Polished and beautifully precise as their singing is, there is no escaping the fact that Coro Cervantes is a British choir, nor that the smooth-toned organ and warm and comfortable acoustic, so admirably captured in this lovely recording, belong to an Oxford College (Exeter) rather than a Spanish cathedral. But for all their Anglican overtones, these singers, under the clearly-focused direction of the utterly Spanish Carlos Aransay, reveal this to be music of far more than mere curiosity value; this is a disc to enjoy on many levels.
Marc Rochester

Classics Today – July 02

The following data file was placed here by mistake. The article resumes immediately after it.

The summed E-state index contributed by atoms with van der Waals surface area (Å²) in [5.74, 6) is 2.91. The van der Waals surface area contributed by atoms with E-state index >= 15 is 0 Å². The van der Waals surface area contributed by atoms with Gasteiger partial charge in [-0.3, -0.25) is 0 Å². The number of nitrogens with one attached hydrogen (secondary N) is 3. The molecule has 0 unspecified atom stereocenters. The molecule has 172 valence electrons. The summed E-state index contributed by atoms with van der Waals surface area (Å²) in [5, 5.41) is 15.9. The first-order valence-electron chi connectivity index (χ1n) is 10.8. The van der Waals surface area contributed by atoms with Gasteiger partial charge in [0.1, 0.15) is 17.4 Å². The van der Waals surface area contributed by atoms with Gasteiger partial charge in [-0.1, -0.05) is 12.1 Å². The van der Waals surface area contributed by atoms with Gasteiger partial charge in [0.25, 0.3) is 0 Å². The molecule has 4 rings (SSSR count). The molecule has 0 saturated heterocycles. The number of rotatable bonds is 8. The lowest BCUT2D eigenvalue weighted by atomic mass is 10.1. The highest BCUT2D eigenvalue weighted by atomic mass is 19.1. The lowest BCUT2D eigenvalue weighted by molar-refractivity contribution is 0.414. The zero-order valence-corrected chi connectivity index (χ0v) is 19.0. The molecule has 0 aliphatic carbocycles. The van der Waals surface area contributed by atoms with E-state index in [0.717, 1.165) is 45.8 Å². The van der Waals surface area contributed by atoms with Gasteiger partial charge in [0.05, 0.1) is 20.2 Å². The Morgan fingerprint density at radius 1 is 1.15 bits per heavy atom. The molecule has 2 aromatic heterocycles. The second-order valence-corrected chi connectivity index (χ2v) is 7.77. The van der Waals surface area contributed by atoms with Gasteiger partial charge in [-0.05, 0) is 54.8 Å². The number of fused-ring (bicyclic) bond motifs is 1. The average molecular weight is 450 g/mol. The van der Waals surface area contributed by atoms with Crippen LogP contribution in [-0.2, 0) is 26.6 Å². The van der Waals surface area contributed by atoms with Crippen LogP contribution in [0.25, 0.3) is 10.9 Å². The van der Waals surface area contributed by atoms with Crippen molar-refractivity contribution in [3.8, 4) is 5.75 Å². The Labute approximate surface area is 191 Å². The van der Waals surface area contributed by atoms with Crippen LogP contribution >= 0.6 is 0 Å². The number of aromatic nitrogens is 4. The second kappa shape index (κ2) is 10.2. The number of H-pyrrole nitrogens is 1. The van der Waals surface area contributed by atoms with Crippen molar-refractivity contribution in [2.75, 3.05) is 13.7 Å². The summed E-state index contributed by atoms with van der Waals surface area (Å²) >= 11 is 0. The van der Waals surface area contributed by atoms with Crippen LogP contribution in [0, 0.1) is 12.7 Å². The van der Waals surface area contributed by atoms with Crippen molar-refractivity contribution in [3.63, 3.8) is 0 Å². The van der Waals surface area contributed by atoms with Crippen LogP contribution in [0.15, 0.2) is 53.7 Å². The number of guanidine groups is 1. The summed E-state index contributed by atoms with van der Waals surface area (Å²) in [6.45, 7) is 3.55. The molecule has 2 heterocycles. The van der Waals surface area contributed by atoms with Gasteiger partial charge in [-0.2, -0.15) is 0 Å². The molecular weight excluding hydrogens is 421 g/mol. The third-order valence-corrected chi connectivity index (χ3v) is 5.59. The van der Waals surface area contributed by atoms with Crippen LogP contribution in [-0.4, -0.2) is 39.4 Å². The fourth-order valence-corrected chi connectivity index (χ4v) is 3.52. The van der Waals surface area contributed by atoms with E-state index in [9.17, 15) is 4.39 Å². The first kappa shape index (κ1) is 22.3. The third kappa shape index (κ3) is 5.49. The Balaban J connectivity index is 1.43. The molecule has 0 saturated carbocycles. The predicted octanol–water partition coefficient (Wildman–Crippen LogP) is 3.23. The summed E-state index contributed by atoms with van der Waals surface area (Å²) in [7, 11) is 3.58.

There are several surprises on this recording, beginning with the repertoire–19th century Spanish sacred music, much of which is recorded here for the first time and nearly all of which will be virtually unknown to choral music listeners. Due to the oppressive political situation in Spain during the 1800s–especially devastating to the musical functions of the church–composers and choirs had very little opportunity to further the development of any viable, legitimately Spanish religious music. Consequently, the sacred music that was produced came from beyond the borders of Spain and tended to owe its influence to more prevalent European styles, particularly French and German, and to the recognizable attributes of music by composers such as Fauré, Liszt, and Bruckner. In fact, anyone who’s comfortable in the dense-textured, profoundly dramatic, harmonically expansive sound-world of any of the above-mentioned composers will find much to enjoy on this generously filled (nearly 80-minute) CD. (In one of this program’s less-impressive selections there’s even a nod to Mendelssohn at his most cloying and sticky–Amadeo Vives’ setting of O Salutaris; and Felipe Pedrell’s A solis ortus sounds like an English cathedral anthem by Stanford, or any of a number of other very competent Anglican church composers from the latter 19th century.)